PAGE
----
In order to prove a medical malpractice case, top medical malpractice lawyers in Massachusetts must prove three things:
- Your healthcare provider was negligent
- The negligence caused the injury
- You sustained a loss or damages as a result of that injury
- Reasonable medical expenses that have been incurred or that will be incurred in the future;
- Lost wages, loss of earning capacity, other economic losses;
- Pain and mental suffering, loss of companionship, embarrassment, and other items of general damage;
- Any impairment or loss of bodily function, whether temporary or permanent in duration;
- Scarring or disfigurement caused by the defendant’s negligence; and/or
- Loss of chance of survival.
When a family member sustains serious injuries, the whole family can suffer. For example, if a father of a family is the victim of a surgical error and is left paralyzed, that affects his whole family and their financial well-being. For this reason, the law recognizes the right of certain family members of an injured patient to bring their own claims against the wrong-doer for their own loss. Massachusetts courts describe this type of claim as “a loss of consortium claim,” and can extend to spouses, children, and parents. This includes loss in the following areas:
- loss of companionship and society;
- loss of comfort, solace or moral support;
- any loss of enjoyment of sexual relations; and
- any restrictions on social or recreational life.
How Medical Malpractice Cases Work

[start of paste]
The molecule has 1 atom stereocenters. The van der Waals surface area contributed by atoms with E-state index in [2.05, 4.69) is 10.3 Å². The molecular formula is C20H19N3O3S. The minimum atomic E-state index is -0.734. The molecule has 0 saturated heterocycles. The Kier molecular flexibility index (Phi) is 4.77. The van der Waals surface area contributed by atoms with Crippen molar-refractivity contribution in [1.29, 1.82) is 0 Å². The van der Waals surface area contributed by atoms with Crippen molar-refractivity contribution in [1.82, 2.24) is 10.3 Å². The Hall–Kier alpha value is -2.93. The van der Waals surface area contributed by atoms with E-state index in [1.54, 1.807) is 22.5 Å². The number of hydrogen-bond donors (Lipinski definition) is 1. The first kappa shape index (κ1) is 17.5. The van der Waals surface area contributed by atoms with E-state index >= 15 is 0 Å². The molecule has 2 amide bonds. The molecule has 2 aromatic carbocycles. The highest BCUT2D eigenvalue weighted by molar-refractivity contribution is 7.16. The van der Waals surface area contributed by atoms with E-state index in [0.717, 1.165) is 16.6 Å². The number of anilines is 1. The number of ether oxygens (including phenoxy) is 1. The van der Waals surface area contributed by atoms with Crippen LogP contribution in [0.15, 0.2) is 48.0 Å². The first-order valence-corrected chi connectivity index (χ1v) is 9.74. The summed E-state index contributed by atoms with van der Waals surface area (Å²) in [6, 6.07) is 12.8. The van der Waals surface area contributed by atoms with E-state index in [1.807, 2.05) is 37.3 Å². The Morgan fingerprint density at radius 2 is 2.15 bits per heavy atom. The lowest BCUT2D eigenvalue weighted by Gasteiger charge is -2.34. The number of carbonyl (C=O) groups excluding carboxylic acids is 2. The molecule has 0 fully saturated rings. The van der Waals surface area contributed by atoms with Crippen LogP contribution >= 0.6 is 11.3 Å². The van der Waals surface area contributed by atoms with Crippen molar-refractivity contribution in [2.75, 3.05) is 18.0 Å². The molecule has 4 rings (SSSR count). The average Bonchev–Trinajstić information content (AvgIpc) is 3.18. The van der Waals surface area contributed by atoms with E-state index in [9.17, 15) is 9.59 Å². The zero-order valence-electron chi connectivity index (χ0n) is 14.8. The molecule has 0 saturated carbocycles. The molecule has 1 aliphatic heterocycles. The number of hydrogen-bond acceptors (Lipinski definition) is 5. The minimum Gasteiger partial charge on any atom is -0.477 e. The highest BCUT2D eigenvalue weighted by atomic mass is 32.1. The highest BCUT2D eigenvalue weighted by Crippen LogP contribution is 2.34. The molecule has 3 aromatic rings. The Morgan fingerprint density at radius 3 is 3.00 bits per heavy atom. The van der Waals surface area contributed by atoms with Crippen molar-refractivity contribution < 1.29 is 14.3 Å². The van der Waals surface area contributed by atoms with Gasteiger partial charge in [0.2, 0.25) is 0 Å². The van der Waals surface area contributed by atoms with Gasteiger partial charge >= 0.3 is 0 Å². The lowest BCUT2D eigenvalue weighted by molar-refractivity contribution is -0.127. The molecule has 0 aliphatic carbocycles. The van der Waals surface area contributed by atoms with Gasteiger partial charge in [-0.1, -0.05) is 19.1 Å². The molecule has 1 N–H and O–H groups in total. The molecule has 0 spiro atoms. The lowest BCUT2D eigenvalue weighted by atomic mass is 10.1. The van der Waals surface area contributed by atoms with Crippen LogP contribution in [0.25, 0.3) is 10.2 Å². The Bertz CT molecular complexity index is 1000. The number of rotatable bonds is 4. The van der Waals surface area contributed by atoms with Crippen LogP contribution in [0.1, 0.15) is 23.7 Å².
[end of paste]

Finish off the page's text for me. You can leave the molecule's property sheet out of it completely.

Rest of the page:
If a lawsuit is brought, costs can include legal research fees, depositions, and hiring expert witnesses, among others. This can add up to a significant amount of money. Often, SUGARMAN “advances” these funds to be repaid by the client only if the claim is settled or if your attorney achieves a jury verdict. This means that you don’t have to be wealthy to get your day in court; you get a fair chance.
SUGARMAN’s personal injury attorneys typically work on a contingency fee basis. This means a legal fee is only paid if the claim is successful in obtaining compensation. If there’s no recovery of compensation, there is no fee, and no repayment of the out-of-pocket expenses.
All fees and out-of-pocket expense reimbursements are agreed to up front, in a written contract signed by both the law firm and the client.
While each law firm may vary in the details, generally a good malpractice attorney will follow a process like ours.
First Contact and Initial Meeting: During this meeting we will learn about you, your life, and what happened to you. Before the initial meeting ends, we may have you sign medical authorizations so we can obtain your medical records.
Investigation: Our investigation can and often involves legal research and analysis, a review of all the relevant medical records, and hiring a medical expert to review medical records. The investigation determines if you have a case.
The Complaint and Initial Steps: A personal injury lawsuit begins with your attorney filing a Complaint on your behalf in court. This is a legal document explaining what happened to you as a result of the defendant’s negligence. In medical malpractice cases, the Court also schedules a Medical Malpractice Tribunal (composed of a judge, a lawyer, and a physician or health care provider in the same specialty as the defendant) to evaluate the legality of your claims. At this time, SUGARMAN’s lawyers will present an Offer of Proof that describe the facts of the case. If the Tribunal decides in the Plaintiff’s favor, the case may proceed without having to post a bond. If not, a cash bond must be posted (by the attorney) before the Plaintiff is allowed to continue.
Discovery: This step allows each side to learn about their opponent’s case prior to trial. Both sides typically receive written interrogatories or questions. This prepares you for depositions. Depositions are a means of receiving sworn testimony from parties and witnesses who have information about what happened in the case. Once discovery is completed, the next step in your case is receiving a trial date from the court.